Ephemerality of nature has been one of the most recurring themes in art over centuries. Aiming to preserve delicate and vivid blooms before they wilt and wither, artists create breathtaking botanical sculptures, encapsulating bouquets and petals in ice, literally freezing their transitory beauty in time.
Frozen Flowers is the title of one of the recent creations of florist and botanical sculptor Azuma Makoto, known for his surrealist flower installation art. To accomplish the project, the artist travelled to the Notsuke peninsula in Hokkaido in the dead of winter. Aiming to explore unknown possibilities of flowers and express themselves under extreme conditions, he constructed a tall tower of numerous flowers and poured water over it, so that it would freeze over.
The layers of ice cover the stems, leaves and petals, and the numerous icicles preserve the buoyancy and bright colours of the flowers. The botanical sculpture creates the only focus among the flat, desolate landscape of Hokkaido, which is often referred to as the end of the world. It appears to be a visual representation of the power of flower, as the gentle blooms manage to shine through the dense ice.
South African photographer Bruce Boyd is fascinated by the way objects look distorted when encapsulated inside a large ice block. Together with his girlfriend Tharien Smith he experimented with ice blocks, throwing them into water and observing the wrinkles and cracks that distort the surface.
Their Zero Degrees (0°C) project comprises a series of pictures showcasing colourful delicate flowers preserved inside ice blocks, which the duo throws into various bodies of water, from streams to muddy puddles. The photographer only has a few fleeting moments of this preserved beauty, before the ice melts and flowers wilt. The resulting photographs represent simultaneously frost and flower, color and clarity, life and death.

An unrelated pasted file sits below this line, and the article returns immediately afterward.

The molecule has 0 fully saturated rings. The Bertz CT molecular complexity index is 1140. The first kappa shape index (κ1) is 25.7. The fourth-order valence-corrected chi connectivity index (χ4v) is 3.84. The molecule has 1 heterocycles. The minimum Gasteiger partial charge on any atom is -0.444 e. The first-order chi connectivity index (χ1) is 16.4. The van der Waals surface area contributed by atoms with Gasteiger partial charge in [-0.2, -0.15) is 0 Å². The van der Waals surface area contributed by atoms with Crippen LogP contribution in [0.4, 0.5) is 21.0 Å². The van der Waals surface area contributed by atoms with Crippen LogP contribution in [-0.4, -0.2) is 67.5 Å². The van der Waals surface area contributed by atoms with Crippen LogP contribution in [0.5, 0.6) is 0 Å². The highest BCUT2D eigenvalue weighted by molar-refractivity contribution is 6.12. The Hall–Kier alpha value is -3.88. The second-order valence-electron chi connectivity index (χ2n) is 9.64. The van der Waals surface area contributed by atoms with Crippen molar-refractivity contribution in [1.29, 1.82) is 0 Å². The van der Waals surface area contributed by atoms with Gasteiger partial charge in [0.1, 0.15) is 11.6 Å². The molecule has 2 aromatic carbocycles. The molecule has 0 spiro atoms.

Ice is a constant inspiration to British Columbia-based artist Nicole Dextras, who uses it to create eye-catching installations that pursue such thought-provoking themes like environmentalism and ephemerality. For her outdoor Bouquet installation, which resembles an alluring bunch of flowers from the outer world, she has transformed vintage dresses into a frozen floral arrangement.
She sprayed water over a selection of 15 dresses from the 1940s and 1950s over a course of several days, so that ice began to cloak each individual garment, freezing their frills and full skirts into fabric petals. After that, the artist arranged the garments into a colossal bouquet bursting with the “bright colours and the delicate details found in the biodiversity of the natural world.”
Details of frozen lace resemble trumpet-like flowers, while layers of skirts create layers of petals. The scalloped edges of one of the dresses is even reminiscent of the Venus flytrap, appearing out of the frozen earth “like the mythical man-eating trees in folk fiction.”
Read more about beautiful flower art here